Frances Wright’s Views of Society and Manners in America
The history of African slavery is at once the disgrace and honour of America; the disgrace she shares in common with the whole civilized world-the honour is all her own. Surrounded by every temptation which could seduce her to the crime, at first courted and then awed into compliance, she openly reprobated it when all the nations of the earth wre silent, and dared, even in her weak infancy, to brave the anger of a powerful empire in behalf of the wretched slave who was thrown upon her shores. She was the first country to abolish the trade; first by the laws of her separate states, among which Virginia led the way, and secondly by the law of her federal government. More than a dozen years before the abolition of the trade by the British parliament, it was abolished in America by act of congress. There is surely something to admire-something grand, as well as beautiful, in the effect of liberty on the human heart.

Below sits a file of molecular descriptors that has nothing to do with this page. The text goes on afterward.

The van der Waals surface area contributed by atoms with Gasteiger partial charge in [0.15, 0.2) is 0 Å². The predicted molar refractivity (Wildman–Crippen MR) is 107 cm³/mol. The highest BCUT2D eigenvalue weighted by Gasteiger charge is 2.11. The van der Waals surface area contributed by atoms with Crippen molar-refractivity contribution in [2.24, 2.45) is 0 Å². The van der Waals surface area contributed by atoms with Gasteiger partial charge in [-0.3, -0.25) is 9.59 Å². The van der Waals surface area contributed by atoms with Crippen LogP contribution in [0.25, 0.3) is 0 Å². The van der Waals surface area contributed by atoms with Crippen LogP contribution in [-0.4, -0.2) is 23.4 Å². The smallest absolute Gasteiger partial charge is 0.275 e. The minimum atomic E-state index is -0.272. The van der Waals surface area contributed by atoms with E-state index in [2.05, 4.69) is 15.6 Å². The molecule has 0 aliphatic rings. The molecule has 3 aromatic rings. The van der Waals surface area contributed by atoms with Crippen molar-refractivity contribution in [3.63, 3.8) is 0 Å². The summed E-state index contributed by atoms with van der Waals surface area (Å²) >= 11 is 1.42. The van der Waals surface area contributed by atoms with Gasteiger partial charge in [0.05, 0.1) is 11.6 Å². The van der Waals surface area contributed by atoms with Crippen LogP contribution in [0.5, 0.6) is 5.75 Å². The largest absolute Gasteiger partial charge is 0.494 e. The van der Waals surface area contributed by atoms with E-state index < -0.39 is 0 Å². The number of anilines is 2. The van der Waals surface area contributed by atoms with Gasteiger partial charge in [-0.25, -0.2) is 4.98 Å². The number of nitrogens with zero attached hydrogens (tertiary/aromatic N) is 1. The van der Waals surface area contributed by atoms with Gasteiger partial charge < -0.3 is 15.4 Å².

Frances Wright, Views of Society and Manners in America (New York, 1821) , 47-48
Letter from Frances Wright to William Lee in Washington, DC, September 12, 1825, written from New Harmony, Indiana, where she had gone to study Robert Owen’s utopian experiment and to lay plans for her own, which she alludes to in the letter. The postscript refers to Lafayette: “I enclose a letter … for our old friend the General, now, according to his last letter, launched on the dreary Atlantic. May he find peace and rest at his fire side!”